Monday, November 24, 2014

Food for Thought

Last week’s blog dealt with the origin of the word turkey, and this week the other foods that grace our Thanksgiving table have their turn.

Cranberry is a 17th-century word, adapted into American English from Low German kraanbere, which derived from the German word for “crane,” presumably because the stamens of the cranberry plant resemble the beaks of cranes. The German kraanbere was similar to the larger North American variety, also known as fenberries or mashwort. In New England cranberries were sometimes called bear-berries because bears devoured them greedily.

If you have sweet potato as a side dish, you’re really eating a redundancy, since the word potato really means “sweet potato” all by itself. It originated in the 1560s, derived from the Spanish patata, which was a corrupution of the Haitian Carib word batata, which is a sweet potato.  In the 1590s the name potato was extended to the white potato from Peru, which was regarded as a cheap and inferior substitute for the sweet variety.  The white potato was introduced to Ireland in 1565 and became indelibly linked with that country.

Similar to the sweet potato is the yam, which in the 1580s was known by the Spanish as an igname, from a West African language.  In African Fulani nyami means “to eat.”  By 1690 the word was shortened to yam in American and Jamaican English.

Finally, the pumpkin you may find in your pie is an alteration of pumpion, a word known in English in the 1540s, from the Middle French pompon and ultimately from Latin peponem and Greek pepon, or “melon.” The colloquial punkin is found by 1806.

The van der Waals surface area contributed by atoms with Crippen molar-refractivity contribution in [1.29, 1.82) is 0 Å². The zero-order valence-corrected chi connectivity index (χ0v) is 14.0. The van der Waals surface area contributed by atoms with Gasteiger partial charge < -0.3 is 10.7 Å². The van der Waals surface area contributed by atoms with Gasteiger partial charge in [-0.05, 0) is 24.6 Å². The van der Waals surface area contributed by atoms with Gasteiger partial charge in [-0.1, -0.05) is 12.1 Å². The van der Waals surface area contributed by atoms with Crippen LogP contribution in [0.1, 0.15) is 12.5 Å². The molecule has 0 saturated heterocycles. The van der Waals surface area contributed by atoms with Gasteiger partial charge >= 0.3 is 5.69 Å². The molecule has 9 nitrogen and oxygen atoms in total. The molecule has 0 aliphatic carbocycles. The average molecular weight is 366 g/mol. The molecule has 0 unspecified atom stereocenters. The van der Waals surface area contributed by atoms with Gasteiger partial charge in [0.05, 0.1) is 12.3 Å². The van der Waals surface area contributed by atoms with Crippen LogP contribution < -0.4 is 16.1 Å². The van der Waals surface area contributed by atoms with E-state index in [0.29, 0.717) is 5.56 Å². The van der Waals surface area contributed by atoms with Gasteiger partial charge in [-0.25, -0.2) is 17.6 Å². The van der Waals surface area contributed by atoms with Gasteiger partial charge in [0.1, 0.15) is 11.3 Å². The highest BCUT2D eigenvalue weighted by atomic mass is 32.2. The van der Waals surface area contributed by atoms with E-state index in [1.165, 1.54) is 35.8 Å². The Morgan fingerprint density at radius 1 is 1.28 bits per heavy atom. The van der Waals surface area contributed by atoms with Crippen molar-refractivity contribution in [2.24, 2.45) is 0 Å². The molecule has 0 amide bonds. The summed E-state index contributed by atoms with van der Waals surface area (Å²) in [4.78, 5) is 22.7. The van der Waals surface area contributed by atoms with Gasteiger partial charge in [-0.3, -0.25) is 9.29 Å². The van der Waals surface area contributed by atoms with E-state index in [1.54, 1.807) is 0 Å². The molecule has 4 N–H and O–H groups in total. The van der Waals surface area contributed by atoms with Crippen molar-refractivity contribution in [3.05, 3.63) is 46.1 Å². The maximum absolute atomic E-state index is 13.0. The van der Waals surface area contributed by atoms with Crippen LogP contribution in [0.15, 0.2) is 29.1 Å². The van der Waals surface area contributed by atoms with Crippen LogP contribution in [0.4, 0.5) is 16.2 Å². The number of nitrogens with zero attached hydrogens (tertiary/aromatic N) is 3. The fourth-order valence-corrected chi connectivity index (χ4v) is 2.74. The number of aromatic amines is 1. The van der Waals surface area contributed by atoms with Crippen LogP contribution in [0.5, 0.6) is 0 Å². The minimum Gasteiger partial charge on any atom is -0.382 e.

Oh, one more thing: is that side dish made with bread, onions, celery, and sometimes rice, oysters, or chestnuts, properly called “dressing” or “stuffing”?  Logic would indicate that if it’s cooked inside the bird it’s “stuffing,” but if it’s cooked separately, it’s “dressing.” In fact, it’s a geographical distinction. In the South, where the dish is almost always made with cornbread, it’s always called “dressing,” whether inside or outside the bird. In the North and West, where it’s usually made with white bread, it’s called “stuffing.”

Now that you know where the names of your food come from, you can settle down and enjoy the feast. The Bard of Buffalo Bayou will be doing that as well, as soon as he finishes sampling his own concoctions--cranberry wine and sweet potato vodka.

            Thanksgiving is that special day
            We designate to say we’re grateful
            For morsels over which we’ll pray
            As soon as we have got our plate full.                       

            We’re thankful for our kin and kith,
            We’re also glad to have our health, 
            We’re grateful for the folks we’re with,
            And (if we’ve got it) for our wealth.

            We’re thankful for the U. S.A.,
            And for our Army and our Navy,
            But mostly thankful on this day
            For dressing laced with giblet gravy.            

Monday, November 17, 2014

Talking Turkey

For Thanksgiving a couple of years ago, I explained the etymology of that fine old bird, the turkey.  Without going into the same detail, suffice it to say that the word derives from the country of Turkey, through which 16th-century English traders imported guinea fowl from Madagascar.  The birds became known as “Turkey-birds,” and this same appellation was mistakenly given to the larger North American fowl to which they bore some resemblance.

The wild turkey, the North American form of the bird, was so called from 1610s. By 1575, turkey was becoming the usual main course at an English Christmas.